This talk is a distillation of our experiences running large distributed systems at Engine Yard and the Southern California Earthquake Detection Center.
Rails Girls is a workshop for total non-beginners into the world of web building. Organized in Helsinki, Singapore, Shanghai, Tallinn, Berlin and now in Krakow Rails Girls aims to give girls the tools and vocabulary to build the web as they see it. This time we'll share the secrets and social glue of explaining scaffolds, SQLs and servers - and how to find 100+ girls who want to learn to code just about anywhere. Your cookbook to the world of getting girls excited about unicorns, gems and bacon.
The talk will cover the process around developing and maintaining a large SaaS product that we can also sell as a bundled package. This will cover how we manage the development process, how we ship it to customers, and how it's different than traditional "enterprise" products. It will go into all of the frustrations and joys of maintaining a complex rails codebase that can move very very quickly.
While gaining experience in the development of Rails apps we learn a lot of rules and principles along the way. Some of them become a breakthrough to the way we write code, others are just nice tips. In the talk I present the very basic principles I tend not to sacrifice under any circumstances. No matter if I try DCI, separate domain objects from data objects or just follow the Plain Old Rails Way, no matter if it's 3pm Tuesday or 4am Saturday, they are always with me. And I'll explain why.
In this presentation, we'll be looking at some of the innards of Rails. Column caching strategies, database interaction, object design, and view rendering will be discussed. We'll form links from the back end to the front, looking at the meat of the system. We'll use the information we learn along the way to mold a view of what the future for Rails will hold. Don't worry, we won't bite off more than we can chew!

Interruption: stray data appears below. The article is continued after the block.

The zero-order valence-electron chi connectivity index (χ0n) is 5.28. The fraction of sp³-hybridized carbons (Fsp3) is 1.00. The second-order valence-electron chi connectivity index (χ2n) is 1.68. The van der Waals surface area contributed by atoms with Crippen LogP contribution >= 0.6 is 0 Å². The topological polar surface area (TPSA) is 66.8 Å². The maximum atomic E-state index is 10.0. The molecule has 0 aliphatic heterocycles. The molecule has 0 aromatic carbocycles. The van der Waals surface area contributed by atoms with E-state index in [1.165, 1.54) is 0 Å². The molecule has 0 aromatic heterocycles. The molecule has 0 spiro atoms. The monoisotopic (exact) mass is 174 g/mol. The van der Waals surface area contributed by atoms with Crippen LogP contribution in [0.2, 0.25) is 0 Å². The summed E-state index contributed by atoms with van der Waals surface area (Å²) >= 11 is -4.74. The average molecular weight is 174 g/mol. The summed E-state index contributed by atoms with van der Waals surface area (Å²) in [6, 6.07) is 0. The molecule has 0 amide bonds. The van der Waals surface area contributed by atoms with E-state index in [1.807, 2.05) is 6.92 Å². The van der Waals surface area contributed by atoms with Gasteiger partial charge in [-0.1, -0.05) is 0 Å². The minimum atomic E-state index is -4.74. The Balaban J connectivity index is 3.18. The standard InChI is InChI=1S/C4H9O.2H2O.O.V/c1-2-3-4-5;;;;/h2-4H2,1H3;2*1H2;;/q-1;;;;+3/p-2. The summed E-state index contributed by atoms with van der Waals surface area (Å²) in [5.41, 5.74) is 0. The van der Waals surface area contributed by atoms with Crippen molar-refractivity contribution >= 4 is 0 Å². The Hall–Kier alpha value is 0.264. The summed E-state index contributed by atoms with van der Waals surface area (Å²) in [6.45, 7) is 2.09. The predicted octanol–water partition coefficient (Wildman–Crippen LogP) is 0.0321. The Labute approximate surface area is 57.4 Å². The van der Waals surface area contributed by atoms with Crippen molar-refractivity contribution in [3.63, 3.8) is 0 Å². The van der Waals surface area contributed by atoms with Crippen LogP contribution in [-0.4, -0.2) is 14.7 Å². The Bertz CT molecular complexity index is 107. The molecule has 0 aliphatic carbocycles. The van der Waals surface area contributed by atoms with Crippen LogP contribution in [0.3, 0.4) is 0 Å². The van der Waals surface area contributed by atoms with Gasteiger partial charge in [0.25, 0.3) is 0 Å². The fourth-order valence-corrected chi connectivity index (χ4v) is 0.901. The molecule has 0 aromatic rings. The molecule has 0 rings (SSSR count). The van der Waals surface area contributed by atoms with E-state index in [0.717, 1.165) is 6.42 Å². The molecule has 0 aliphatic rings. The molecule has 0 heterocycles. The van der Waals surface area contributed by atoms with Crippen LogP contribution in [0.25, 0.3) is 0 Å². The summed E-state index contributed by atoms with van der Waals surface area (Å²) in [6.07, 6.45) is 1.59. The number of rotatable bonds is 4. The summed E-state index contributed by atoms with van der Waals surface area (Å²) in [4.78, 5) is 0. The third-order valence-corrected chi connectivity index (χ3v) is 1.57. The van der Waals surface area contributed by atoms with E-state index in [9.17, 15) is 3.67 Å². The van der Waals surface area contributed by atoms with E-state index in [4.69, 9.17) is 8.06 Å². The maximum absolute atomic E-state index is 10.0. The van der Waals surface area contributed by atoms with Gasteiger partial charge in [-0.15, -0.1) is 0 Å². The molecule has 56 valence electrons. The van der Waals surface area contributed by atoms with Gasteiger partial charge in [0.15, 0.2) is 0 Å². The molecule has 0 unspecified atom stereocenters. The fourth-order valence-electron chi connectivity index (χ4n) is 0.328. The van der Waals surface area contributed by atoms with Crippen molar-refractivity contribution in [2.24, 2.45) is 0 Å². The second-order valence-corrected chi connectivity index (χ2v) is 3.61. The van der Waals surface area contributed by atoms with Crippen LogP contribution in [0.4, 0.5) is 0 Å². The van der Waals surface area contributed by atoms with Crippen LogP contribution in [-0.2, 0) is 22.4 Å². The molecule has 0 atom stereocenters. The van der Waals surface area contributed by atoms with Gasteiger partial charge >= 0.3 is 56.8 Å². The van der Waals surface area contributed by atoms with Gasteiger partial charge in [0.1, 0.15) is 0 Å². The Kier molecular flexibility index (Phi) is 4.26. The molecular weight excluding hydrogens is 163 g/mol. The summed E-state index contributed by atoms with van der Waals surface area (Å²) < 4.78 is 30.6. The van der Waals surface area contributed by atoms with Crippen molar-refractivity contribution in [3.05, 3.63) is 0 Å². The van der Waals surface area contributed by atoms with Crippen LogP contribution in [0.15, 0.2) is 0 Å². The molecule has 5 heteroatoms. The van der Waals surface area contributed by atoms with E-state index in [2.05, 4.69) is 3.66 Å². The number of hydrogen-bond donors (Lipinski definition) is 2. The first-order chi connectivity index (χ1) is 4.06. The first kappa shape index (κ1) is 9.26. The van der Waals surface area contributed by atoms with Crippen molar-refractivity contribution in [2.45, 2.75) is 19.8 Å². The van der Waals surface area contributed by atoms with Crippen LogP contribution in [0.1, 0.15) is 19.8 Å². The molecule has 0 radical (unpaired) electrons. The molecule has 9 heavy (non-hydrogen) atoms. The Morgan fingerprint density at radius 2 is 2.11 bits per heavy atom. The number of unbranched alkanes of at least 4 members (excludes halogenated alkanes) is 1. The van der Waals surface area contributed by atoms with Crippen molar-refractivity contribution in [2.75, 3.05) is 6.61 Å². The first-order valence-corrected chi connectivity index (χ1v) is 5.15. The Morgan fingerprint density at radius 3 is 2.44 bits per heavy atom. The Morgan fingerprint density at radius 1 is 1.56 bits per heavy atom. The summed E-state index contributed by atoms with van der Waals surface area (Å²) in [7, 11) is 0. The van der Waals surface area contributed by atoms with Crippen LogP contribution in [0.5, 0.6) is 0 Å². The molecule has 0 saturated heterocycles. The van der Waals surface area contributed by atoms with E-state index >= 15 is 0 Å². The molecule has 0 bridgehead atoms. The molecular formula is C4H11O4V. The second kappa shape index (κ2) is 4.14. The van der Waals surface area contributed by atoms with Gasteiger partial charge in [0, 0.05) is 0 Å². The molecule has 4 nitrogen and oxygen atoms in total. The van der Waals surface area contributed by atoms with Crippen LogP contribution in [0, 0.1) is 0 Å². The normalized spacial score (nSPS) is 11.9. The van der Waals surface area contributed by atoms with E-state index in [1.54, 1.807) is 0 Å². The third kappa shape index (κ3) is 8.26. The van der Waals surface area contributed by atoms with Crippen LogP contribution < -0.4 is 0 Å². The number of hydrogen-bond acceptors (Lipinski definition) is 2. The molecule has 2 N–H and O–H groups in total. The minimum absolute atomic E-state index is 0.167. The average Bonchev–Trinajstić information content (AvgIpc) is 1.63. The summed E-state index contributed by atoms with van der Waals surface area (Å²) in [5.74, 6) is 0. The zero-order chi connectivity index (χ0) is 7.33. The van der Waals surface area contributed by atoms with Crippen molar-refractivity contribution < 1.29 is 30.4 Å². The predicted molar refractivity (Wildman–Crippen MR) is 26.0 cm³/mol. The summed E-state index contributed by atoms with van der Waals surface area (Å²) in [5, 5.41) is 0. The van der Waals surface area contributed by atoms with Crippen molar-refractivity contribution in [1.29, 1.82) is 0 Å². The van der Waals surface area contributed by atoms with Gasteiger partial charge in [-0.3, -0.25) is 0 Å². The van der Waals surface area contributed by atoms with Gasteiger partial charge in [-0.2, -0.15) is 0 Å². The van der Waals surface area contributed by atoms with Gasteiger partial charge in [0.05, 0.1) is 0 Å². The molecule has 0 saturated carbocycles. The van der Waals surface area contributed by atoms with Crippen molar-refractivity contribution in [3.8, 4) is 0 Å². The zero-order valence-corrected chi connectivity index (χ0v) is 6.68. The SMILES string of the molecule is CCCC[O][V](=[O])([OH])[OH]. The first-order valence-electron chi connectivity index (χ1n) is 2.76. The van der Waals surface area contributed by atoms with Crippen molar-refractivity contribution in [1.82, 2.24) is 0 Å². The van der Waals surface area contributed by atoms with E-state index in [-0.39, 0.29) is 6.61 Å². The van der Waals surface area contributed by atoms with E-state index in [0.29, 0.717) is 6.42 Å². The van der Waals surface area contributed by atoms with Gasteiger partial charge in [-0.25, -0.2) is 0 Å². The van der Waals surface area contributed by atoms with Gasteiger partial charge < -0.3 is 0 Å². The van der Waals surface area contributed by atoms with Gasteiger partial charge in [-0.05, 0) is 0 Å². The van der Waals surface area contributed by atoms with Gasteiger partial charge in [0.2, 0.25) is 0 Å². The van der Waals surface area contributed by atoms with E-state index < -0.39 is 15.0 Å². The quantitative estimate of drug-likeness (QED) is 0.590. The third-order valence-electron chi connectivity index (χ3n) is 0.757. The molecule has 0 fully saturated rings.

Sausage making may also be discussed.
Ideas are cheap, but turning them into something more tangible takes a combination of time and money. The two popular choices for funding the growth and development of your idea are either investment or bootstrapping, but what about crowd funding?
Crowd funding is more than just starting up a Kickstarter project, it is about making people and donators feel like they are a part of your story and project. Also, why use Kickstarter at all? Why not roll your own, or get businesses and friends and the community behind you?
This talk will discuss how to approach crowdfunding in an open source world, from pledgie, to kickstarter, to roll your own, to what to give away, and including the all important drunk funding!
And whats a presentation without a little love.travis-ci.org ;)
With a little help from our buddies Node, Backbone, Websockets and NoSQL, we can turn boring old Rails into a crazy new playground. Let's get started!
In my talk you'll learn the basics of CoffeeScript. I'm gonna explain some do's and some don'ts and in the end I'll gonna show you how to survive async callback hell with Iced CoffeeScript.
You know all about NoSQL. You've used Redis as a secondary index, and run MonogoDB with the mongoid gem. That's all there is to it, right?
Nope. Not even close. The new world of databases is bigger and weirder than you might think - from mapreduce, to link walking, to blob indexing, to declarative graph traversal you need only free your mind.
Curious storage techniques that are simpler than the everyday ones
Distributed doesn't mean what you think it means
Rails Contributors is an application that keeps track of the contributions made by all contributors to the Ruby on Rails code base. In this talk we will see the story behind this application, its design, and how it works
Rails development mode is easy, useful and fast: we can spin up an app, edit its source, hit reload in a browser and see the result of our changes. But what effect does this workflow have on our code, and does it really help us? In this talk I'll look at the dark side of development mode — where it falls down, what it does wrong, and how it ultimately encourages us to develop software in the wrong way — and suggest an alternative way of working which avoids these disadvantages.